Woke Christianity

Cino

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I feel like you set me up to let you down. It's not about church goers and churches it's about a relationship with God.

To me as an outside observer, this raises the question, what is the Church about, if not the relationship with God? After all, it was founded by Jesus himself.
 

moralorel

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That's the thing about faith .. eventually those who possess it will be successful.
However, I do not believe that "an Israelite" who does not have faith is assured success.
It is not about race, although the community that we are born in generally affects our faith.
My biblical understanding on the matter would have to be moved to its own thread because it would take so long to explain. I don't equate getting to the promised land to "success." Just a fulfilled promise. A paradise with God himself? If you don't have faith you won't have success on that endeavor. Like I said, complicated subject. I read the Bible from an objective stance and got such a different answer on the future of mankind from that which I learned from Christians and Jews.
 

muhammad_isa

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God does not accept polytheism.
Almighty God does not like arrogance, either.
The doctrine of the trinity does not specifically appear in the Bible.

It is a doctrine that evolved over decades .. God knows best why the church made it a major tenet of belief.

I do not see it as "useful", to accuse other Christians of polytheism .. when we point the finger at others, there are 3 fingers pointing at ourselves.
 

Thomas

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Almighty God does not like arrogance, either.
The doctrine of the trinity does not specifically appear in the Bible.
Its origin does.

It is a doctrine that evolved over decades .. God knows best why the church made it a major tenet of belief.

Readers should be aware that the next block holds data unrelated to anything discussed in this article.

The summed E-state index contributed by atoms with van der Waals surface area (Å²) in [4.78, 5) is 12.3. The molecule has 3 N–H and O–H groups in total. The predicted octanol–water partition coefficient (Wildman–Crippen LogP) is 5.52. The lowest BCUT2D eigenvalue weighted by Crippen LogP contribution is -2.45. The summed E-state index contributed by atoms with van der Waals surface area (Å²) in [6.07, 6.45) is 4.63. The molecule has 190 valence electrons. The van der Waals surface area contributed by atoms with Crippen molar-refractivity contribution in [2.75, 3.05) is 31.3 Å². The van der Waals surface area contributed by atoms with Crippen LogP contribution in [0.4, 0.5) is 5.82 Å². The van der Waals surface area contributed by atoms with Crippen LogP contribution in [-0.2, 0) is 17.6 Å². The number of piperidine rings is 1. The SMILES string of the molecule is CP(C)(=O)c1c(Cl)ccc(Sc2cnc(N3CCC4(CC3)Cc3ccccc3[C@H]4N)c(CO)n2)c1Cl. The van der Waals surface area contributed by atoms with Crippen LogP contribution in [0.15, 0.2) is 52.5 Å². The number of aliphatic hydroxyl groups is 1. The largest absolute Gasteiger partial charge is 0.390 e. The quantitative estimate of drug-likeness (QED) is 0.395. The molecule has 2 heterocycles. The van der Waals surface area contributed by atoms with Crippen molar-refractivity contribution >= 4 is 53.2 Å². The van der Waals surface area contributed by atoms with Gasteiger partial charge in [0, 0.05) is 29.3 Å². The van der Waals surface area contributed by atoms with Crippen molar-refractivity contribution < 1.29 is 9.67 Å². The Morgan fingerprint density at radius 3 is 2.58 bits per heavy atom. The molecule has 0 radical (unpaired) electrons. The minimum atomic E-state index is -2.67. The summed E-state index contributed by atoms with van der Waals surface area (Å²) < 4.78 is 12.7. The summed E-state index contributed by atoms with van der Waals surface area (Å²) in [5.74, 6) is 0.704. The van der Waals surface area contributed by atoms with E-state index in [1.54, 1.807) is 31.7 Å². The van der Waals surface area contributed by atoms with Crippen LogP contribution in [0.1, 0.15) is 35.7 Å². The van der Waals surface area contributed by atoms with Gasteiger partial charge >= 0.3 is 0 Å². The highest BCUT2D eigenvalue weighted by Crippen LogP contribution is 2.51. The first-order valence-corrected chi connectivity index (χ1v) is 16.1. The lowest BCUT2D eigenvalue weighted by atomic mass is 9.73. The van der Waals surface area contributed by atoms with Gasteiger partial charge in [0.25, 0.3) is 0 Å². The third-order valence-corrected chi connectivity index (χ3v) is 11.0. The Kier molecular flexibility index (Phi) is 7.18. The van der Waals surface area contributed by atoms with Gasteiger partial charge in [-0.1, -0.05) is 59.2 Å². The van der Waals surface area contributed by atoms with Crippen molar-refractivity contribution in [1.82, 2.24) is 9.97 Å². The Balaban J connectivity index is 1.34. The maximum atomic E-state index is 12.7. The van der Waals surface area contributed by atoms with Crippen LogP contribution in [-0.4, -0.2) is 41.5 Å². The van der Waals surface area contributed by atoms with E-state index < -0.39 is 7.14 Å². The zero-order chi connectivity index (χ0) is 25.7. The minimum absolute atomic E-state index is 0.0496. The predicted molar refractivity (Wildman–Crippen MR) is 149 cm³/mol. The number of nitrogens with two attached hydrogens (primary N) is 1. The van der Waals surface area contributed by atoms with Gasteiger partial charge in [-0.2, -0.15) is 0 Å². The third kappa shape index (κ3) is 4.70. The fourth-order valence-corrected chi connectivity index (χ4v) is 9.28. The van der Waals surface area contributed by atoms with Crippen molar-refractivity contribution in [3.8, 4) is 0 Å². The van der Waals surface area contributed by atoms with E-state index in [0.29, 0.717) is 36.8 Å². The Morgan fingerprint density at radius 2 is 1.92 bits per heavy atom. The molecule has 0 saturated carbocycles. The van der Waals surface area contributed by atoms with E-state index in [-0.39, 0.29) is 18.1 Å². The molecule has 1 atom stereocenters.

Indeed.

I do not see it as "useful", to accuse other Christians of polytheism .. when we point the finger at others, there are 3 fingers pointing at ourselves.
I'm just stating relevant historical data. You asked the question, I answered. The evidence speaks for itself.
 

Thomas

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Almighty God does not like arrogance, either.
The doctrine of the trinity does not specifically appear in the Bible.
Nor does the doctrine of Arius. It's a question of interpretation.

We adhere to the words of Jesus:
"the Paraclete, the Holy Ghost, whom the Father will send in my name, he shall teach you all things, and bring all things to your remembrance, whatsoever I have said unto you” (John 14:26).
 

muhammad_isa

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I'm just stating relevant historical data. You asked the question, I answered. The evidence speaks for itself.
I do not think so.
We see that there was a major problem that developed in the 4th. century between the established church of the Roman state and a significant amount of other Christians.

I do not for one moment believe that it was all about one man .. Arius.
It was more fundamental .. one view was that Jesus is God, and another that he was "Divine",
but subordinate to the One God, the Father .. not equal.